Here’s some stuff you should know about how to get the most out of X2Pro, whether you’re going to Logic or Pro Tools:
– Export your XML from FCPX after doing as much role tagging with your components as possible (see part 4), and then import this into X2Pro.
– Set the Destination where you want your AAF to be saved (if you’re not referencing media, expect a large file, especially if you’re doing long handles).
– If you want all of your audio directly embedded into your AAF (likely if you’re delivering to a sound designer), you’ll want to make sure Trim Embedded audio is turned on or you’re going to have a massive sized AAF. If you want your AAF to reference your original audio files, leave “reference WAV files in place” checked, and when you get to Logic, your audio will be referencing the same files it was in FCPX.
Ordering your Roles in your AAF:
When you hit the “Roles” button, all of the roles from your XML are going to pop out to the left. These will reflect the order that you’ll see them in Logic. To change the order, select the role you move and use the up/down arrows to change where it appears in your track stack.
General Tab – General rule of thumb is that you keep your transitions, but don’t really expect them to be 100% accurate. I discard my disabled clips, and I’ll convert my audio to PCM audio, usually at 16/24 bit (you need to do this because most DAW’swon’t read .mp3 or AAC audio unless it has been converted… also, expect Logic to convert this audio to the project’s sample rate when you import your AAF).
Media Handling: I’ll generally set this to 20 seconds (or whatever my sound designer wants)… and I’ll typically not “reference multi-channel WAV files” as that isn’t supported in Pro Tools anyway. Also, the next one is a big one… You’re going to want to keep “embed media, optionally trimming” turned on… otherwise, expect a bunch of unexplained errors that will drive you crazy… basically, this option ensure that if there are any problem clips, they’ll just get embedded into the AAF with handles.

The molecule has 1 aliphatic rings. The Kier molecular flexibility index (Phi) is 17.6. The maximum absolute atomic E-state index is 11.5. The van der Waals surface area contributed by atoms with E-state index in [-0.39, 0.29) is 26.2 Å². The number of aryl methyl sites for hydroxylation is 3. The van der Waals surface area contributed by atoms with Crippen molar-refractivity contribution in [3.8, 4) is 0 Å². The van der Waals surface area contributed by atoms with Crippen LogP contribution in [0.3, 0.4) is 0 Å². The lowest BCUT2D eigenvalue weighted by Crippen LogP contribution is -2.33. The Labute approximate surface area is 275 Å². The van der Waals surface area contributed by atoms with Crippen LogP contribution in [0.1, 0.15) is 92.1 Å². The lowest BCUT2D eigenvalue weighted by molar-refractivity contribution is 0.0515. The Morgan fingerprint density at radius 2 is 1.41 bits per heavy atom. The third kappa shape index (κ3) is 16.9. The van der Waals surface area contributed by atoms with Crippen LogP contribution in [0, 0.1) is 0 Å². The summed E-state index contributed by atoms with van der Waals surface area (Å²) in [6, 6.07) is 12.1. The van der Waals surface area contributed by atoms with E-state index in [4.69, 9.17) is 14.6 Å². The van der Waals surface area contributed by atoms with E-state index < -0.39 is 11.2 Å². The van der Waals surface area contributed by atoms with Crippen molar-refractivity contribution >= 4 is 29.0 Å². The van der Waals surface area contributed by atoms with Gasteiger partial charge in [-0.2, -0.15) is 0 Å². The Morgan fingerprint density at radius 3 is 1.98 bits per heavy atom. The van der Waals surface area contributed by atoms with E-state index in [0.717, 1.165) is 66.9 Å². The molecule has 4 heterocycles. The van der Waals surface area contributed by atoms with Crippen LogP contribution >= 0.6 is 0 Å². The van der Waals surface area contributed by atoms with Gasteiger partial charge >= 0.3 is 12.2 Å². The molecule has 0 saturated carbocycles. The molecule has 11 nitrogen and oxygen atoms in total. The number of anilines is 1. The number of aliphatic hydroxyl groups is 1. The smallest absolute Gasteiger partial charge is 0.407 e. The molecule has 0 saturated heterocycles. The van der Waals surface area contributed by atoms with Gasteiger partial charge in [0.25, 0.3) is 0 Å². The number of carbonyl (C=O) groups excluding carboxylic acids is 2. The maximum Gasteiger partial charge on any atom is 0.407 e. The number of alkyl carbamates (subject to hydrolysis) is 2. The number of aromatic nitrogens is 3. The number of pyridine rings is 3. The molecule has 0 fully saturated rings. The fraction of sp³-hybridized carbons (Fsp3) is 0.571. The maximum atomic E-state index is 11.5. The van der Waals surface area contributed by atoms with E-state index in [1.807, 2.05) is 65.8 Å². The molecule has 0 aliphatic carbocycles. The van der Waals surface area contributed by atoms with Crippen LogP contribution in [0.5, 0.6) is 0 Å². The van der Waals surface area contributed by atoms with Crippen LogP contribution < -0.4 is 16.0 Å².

Roles: I can’t think of a good reason why you wouldn’t want to keep your roles on separate tracks if you bothered to take the time to tag them in the first place.
Media Locations: Because of App Store sandboxing, this is necessary… X2Pro can’t just search your computer for files unless you give it permission. If you’ve used the consolidate feature in FCPX, the good news is that you’ll only have to put one directory there. Also, X2Pro will scan your XML and tell you the folders that you need to give it access to. You don’t have to give it access to each individual folder either. Rule of thumb is to give it access to a folder early in the tree (or a hard drive), and then X2Pro can do the digging to all the subfolders on its own.
Anyway… that’s a general overview of how to make X2Pro work for you… and whether you’re creating AAF’s for yourself, or for a sound designer, if you understand how all of the above works, sound turnover should be pretty painless.
Here’s a link to past blogs in case you missed them:
ABOUT THE AUTHOR
This blog post contains the personal musings of FCPWORKS’ Workflow Architect, Sam Mestman. Sam’s also a regular writer for fcp.co and MovieMaker Magazine, teaches post workflow at RED’s REDucation classes, and is the founder and CEO of We Make Movies, a film collective in Los Angeles and Toronto which is dedicated to making the movie industry not suck. If you’ve got any FCP X questions or need some help putting together a system, drop him an email at firstname.lastname@example.org and you can follow him on Facebook or Twitter at @FCPWORKS.